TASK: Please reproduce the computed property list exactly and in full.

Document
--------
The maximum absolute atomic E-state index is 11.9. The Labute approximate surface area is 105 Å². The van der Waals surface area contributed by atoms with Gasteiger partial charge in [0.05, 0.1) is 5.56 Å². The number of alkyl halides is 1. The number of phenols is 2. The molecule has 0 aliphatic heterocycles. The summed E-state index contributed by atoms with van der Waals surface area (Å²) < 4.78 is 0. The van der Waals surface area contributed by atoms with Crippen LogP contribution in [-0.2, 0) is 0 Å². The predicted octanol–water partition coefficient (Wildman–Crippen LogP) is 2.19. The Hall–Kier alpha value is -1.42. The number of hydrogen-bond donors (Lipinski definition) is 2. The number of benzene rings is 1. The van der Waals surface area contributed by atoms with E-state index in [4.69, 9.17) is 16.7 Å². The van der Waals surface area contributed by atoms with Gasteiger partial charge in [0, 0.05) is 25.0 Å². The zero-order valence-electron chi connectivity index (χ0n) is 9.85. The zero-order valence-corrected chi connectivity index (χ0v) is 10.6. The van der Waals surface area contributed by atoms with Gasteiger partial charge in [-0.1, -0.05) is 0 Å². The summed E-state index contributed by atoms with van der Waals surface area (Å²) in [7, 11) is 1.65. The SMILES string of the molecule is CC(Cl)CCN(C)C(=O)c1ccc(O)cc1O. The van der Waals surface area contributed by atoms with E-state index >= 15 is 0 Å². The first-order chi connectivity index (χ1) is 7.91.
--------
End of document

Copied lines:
The maximum absolute atomic E-state index is 11.9. The Labute approximate surface area is 105 Å². The van der Waals surface area contributed by atoms with Gasteiger partial charge in [0.05, 0.1) is 5.56 Å². The number of alkyl halides is 1. The number of phenols is 2. The molecule has 0 aliphatic heterocycles. The summed E-state index contributed by atoms with van der Waals surface area (Å²) < 4.78 is 0. The van der Waals surface area contributed by atoms with Crippen LogP contribution in [-0.2, 0) is 0 Å². The predicted octanol–water partition coefficient (Wildman–Crippen LogP) is 2.19. The Hall–Kier alpha value is -1.42. The number of hydrogen-bond donors (Lipinski definition) is 2. The number of benzene rings is 1. The van der Waals surface area contributed by atoms with E-state index in [4.69, 9.17) is 16.7 Å². The van der Waals surface area contributed by atoms with Gasteiger partial charge in [0, 0.05) is 25.0 Å². The zero-order valence-electron chi connectivity index (χ0n) is 9.85. The zero-order valence-corrected chi connectivity index (χ0v) is 10.6. The van der Waals surface area contributed by atoms with Gasteiger partial charge in [-0.1, -0.05) is 0 Å². The summed E-state index contributed by atoms with van der Waals surface area (Å²) in [7, 11) is 1.65. The SMILES string of the molecule is CC(Cl)CCN(C)C(=O)c1ccc(O)cc1O. The van der Waals surface area contributed by atoms with E-state index >= 15 is 0 Å². The first-order chi connectivity index (χ1) is 7.91.